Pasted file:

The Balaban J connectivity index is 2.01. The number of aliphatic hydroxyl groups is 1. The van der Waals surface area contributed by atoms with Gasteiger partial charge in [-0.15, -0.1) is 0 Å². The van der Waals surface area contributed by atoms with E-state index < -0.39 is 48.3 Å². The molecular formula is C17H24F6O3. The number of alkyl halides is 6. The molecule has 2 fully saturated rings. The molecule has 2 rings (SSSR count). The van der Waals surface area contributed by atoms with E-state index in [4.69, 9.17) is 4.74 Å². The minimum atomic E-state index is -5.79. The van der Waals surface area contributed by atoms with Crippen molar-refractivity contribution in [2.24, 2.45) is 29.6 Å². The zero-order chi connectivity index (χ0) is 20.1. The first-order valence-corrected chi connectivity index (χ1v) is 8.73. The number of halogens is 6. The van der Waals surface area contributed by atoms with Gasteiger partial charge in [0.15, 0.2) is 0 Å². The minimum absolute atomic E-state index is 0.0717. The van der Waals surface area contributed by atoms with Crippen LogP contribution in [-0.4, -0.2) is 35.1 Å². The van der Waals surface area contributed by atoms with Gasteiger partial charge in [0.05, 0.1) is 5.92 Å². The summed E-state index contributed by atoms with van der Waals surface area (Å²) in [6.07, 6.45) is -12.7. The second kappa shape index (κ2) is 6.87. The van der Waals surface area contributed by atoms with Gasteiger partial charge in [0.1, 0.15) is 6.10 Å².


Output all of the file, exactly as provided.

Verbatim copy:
The Balaban J connectivity index is 2.01. The number of aliphatic hydroxyl groups is 1. The van der Waals surface area contributed by atoms with Gasteiger partial charge in [-0.15, -0.1) is 0 Å². The van der Waals surface area contributed by atoms with E-state index < -0.39 is 48.3 Å². The molecular formula is C17H24F6O3. The number of alkyl halides is 6. The molecule has 2 fully saturated rings. The molecule has 2 rings (SSSR count). The van der Waals surface area contributed by atoms with E-state index in [4.69, 9.17) is 4.74 Å². The minimum atomic E-state index is -5.79. The van der Waals surface area contributed by atoms with Crippen molar-refractivity contribution in [2.24, 2.45) is 29.6 Å². The zero-order chi connectivity index (χ0) is 20.1. The first-order valence-corrected chi connectivity index (χ1v) is 8.73. The number of halogens is 6. The van der Waals surface area contributed by atoms with Gasteiger partial charge in [0.15, 0.2) is 0 Å². The minimum absolute atomic E-state index is 0.0717. The van der Waals surface area contributed by atoms with Crippen LogP contribution in [-0.4, -0.2) is 35.1 Å². The van der Waals surface area contributed by atoms with Gasteiger partial charge in [0.05, 0.1) is 5.92 Å². The summed E-state index contributed by atoms with van der Waals surface area (Å²) in [6.07, 6.45) is -12.7. The second kappa shape index (κ2) is 6.87. The van der Waals surface area contributed by atoms with Gasteiger partial charge in [0.1, 0.15) is 6.10 Å².